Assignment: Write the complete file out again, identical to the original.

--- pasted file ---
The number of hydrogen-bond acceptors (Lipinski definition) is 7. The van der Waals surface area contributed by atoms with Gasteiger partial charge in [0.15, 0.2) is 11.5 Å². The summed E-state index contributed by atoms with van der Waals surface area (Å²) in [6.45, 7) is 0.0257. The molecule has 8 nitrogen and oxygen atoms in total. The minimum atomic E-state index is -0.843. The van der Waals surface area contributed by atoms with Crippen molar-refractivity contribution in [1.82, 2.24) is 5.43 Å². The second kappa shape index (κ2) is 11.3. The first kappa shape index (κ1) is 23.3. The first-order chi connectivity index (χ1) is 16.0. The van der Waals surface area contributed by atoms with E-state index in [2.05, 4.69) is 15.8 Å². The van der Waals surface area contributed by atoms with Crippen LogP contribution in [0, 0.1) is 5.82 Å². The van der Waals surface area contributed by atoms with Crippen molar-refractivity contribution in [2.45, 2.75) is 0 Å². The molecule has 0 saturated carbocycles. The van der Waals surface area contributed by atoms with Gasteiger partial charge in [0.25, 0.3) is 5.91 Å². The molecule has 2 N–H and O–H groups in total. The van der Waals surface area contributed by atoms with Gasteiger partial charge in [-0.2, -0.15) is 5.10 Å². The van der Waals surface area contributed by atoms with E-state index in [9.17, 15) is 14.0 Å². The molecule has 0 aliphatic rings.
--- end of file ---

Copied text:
The number of hydrogen-bond acceptors (Lipinski definition) is 7. The van der Waals surface area contributed by atoms with Gasteiger partial charge in [0.15, 0.2) is 11.5 Å². The summed E-state index contributed by atoms with van der Waals surface area (Å²) in [6.45, 7) is 0.0257. The molecule has 8 nitrogen and oxygen atoms in total. The minimum atomic E-state index is -0.843. The van der Waals surface area contributed by atoms with Crippen molar-refractivity contribution in [1.82, 2.24) is 5.43 Å². The second kappa shape index (κ2) is 11.3. The first kappa shape index (κ1) is 23.3. The first-order chi connectivity index (χ1) is 16.0. The van der Waals surface area contributed by atoms with E-state index in [2.05, 4.69) is 15.8 Å². The van der Waals surface area contributed by atoms with Crippen LogP contribution in [0, 0.1) is 5.82 Å². The van der Waals surface area contributed by atoms with Crippen molar-refractivity contribution in [2.45, 2.75) is 0 Å². The molecule has 0 saturated carbocycles. The van der Waals surface area contributed by atoms with Gasteiger partial charge in [0.25, 0.3) is 5.91 Å². The molecule has 2 N–H and O–H groups in total. The van der Waals surface area contributed by atoms with Gasteiger partial charge in [-0.2, -0.15) is 5.10 Å². The van der Waals surface area contributed by atoms with E-state index in [9.17, 15) is 14.0 Å². The molecule has 0 aliphatic rings.